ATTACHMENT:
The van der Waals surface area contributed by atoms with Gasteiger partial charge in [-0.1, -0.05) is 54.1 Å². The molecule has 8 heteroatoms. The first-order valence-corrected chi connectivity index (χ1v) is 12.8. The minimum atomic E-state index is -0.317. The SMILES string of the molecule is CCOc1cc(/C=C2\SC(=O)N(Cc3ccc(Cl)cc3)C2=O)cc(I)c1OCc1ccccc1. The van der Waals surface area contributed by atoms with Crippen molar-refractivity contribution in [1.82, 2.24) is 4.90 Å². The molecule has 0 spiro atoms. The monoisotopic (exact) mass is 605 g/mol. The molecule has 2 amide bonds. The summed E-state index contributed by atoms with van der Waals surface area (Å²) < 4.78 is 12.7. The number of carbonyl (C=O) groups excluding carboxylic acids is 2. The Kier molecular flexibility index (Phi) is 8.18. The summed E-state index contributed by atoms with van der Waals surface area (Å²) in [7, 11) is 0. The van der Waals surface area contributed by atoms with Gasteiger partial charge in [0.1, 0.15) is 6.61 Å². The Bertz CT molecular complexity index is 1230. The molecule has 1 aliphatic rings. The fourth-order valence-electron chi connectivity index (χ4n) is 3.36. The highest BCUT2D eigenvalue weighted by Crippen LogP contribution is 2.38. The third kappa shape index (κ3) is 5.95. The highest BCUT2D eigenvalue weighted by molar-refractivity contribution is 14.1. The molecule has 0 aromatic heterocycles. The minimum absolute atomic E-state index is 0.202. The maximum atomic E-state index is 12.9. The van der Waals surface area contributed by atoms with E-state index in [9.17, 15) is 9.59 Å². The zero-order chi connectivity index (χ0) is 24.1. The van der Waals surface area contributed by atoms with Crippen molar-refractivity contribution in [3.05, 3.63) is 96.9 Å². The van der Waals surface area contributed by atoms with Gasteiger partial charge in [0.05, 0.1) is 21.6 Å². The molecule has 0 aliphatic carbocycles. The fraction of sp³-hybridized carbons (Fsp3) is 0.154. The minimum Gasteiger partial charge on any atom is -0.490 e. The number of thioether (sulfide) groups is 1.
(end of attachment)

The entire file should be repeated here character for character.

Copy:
The van der Waals surface area contributed by atoms with Gasteiger partial charge in [-0.1, -0.05) is 54.1 Å². The molecule has 8 heteroatoms. The first-order valence-corrected chi connectivity index (χ1v) is 12.8. The minimum atomic E-state index is -0.317. The SMILES string of the molecule is CCOc1cc(/C=C2\SC(=O)N(Cc3ccc(Cl)cc3)C2=O)cc(I)c1OCc1ccccc1. The van der Waals surface area contributed by atoms with Crippen molar-refractivity contribution in [1.82, 2.24) is 4.90 Å². The molecule has 0 spiro atoms. The monoisotopic (exact) mass is 605 g/mol. The molecule has 2 amide bonds. The summed E-state index contributed by atoms with van der Waals surface area (Å²) < 4.78 is 12.7. The number of carbonyl (C=O) groups excluding carboxylic acids is 2. The Kier molecular flexibility index (Phi) is 8.18. The summed E-state index contributed by atoms with van der Waals surface area (Å²) in [7, 11) is 0. The van der Waals surface area contributed by atoms with Gasteiger partial charge in [0.1, 0.15) is 6.61 Å². The Bertz CT molecular complexity index is 1230. The molecule has 1 aliphatic rings. The fourth-order valence-electron chi connectivity index (χ4n) is 3.36. The highest BCUT2D eigenvalue weighted by Crippen LogP contribution is 2.38. The third kappa shape index (κ3) is 5.95. The highest BCUT2D eigenvalue weighted by molar-refractivity contribution is 14.1. The molecule has 0 aromatic heterocycles. The minimum absolute atomic E-state index is 0.202. The maximum atomic E-state index is 12.9. The van der Waals surface area contributed by atoms with E-state index in [9.17, 15) is 9.59 Å². The zero-order chi connectivity index (χ0) is 24.1. The van der Waals surface area contributed by atoms with Crippen molar-refractivity contribution in [3.05, 3.63) is 96.9 Å². The van der Waals surface area contributed by atoms with Gasteiger partial charge in [0.05, 0.1) is 21.6 Å². The molecule has 0 aliphatic carbocycles. The fraction of sp³-hybridized carbons (Fsp3) is 0.154. The minimum Gasteiger partial charge on any atom is -0.490 e. The number of thioether (sulfide) groups is 1.